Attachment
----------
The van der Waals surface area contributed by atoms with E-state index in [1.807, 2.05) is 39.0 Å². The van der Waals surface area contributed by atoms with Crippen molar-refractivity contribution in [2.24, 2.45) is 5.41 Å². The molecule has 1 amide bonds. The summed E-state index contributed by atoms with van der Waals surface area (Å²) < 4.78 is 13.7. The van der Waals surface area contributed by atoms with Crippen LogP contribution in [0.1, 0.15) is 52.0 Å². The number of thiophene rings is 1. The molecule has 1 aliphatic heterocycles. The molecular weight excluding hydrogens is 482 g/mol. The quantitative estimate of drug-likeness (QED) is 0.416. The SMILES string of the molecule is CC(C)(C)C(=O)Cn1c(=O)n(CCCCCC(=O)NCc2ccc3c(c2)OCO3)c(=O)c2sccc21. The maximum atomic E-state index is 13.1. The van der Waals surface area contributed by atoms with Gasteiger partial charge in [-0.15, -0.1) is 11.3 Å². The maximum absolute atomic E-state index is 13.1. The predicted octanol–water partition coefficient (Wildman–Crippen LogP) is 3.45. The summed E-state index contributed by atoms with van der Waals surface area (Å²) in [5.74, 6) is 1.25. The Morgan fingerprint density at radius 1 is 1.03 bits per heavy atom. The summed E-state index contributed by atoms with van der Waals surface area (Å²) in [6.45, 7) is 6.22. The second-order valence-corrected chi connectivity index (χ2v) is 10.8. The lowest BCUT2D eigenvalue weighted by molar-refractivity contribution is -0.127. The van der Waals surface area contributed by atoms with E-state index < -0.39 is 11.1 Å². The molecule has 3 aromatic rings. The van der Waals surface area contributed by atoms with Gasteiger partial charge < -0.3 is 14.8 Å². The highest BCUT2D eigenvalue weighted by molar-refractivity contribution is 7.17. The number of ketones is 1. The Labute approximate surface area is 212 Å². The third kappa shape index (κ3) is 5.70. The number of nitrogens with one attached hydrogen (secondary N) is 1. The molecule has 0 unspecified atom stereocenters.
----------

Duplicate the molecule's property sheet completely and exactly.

The van der Waals surface area contributed by atoms with E-state index in [1.807, 2.05) is 39.0 Å². The van der Waals surface area contributed by atoms with Crippen molar-refractivity contribution in [2.24, 2.45) is 5.41 Å². The molecule has 1 amide bonds. The summed E-state index contributed by atoms with van der Waals surface area (Å²) < 4.78 is 13.7. The van der Waals surface area contributed by atoms with Crippen LogP contribution in [0.1, 0.15) is 52.0 Å². The number of thiophene rings is 1. The molecule has 1 aliphatic heterocycles. The molecular weight excluding hydrogens is 482 g/mol. The quantitative estimate of drug-likeness (QED) is 0.416. The SMILES string of the molecule is CC(C)(C)C(=O)Cn1c(=O)n(CCCCCC(=O)NCc2ccc3c(c2)OCO3)c(=O)c2sccc21. The maximum atomic E-state index is 13.1. The van der Waals surface area contributed by atoms with Gasteiger partial charge in [-0.15, -0.1) is 11.3 Å². The maximum absolute atomic E-state index is 13.1. The predicted octanol–water partition coefficient (Wildman–Crippen LogP) is 3.45. The summed E-state index contributed by atoms with van der Waals surface area (Å²) in [5.74, 6) is 1.25. The Morgan fingerprint density at radius 1 is 1.03 bits per heavy atom. The summed E-state index contributed by atoms with van der Waals surface area (Å²) in [6.45, 7) is 6.22. The second-order valence-corrected chi connectivity index (χ2v) is 10.8. The lowest BCUT2D eigenvalue weighted by molar-refractivity contribution is -0.127. The van der Waals surface area contributed by atoms with E-state index < -0.39 is 11.1 Å². The molecule has 3 aromatic rings. The van der Waals surface area contributed by atoms with Gasteiger partial charge < -0.3 is 14.8 Å². The highest BCUT2D eigenvalue weighted by molar-refractivity contribution is 7.17. The number of ketones is 1. The Labute approximate surface area is 212 Å². The third kappa shape index (κ3) is 5.70. The number of nitrogens with one attached hydrogen (secondary N) is 1. The molecule has 0 unspecified atom stereocenters.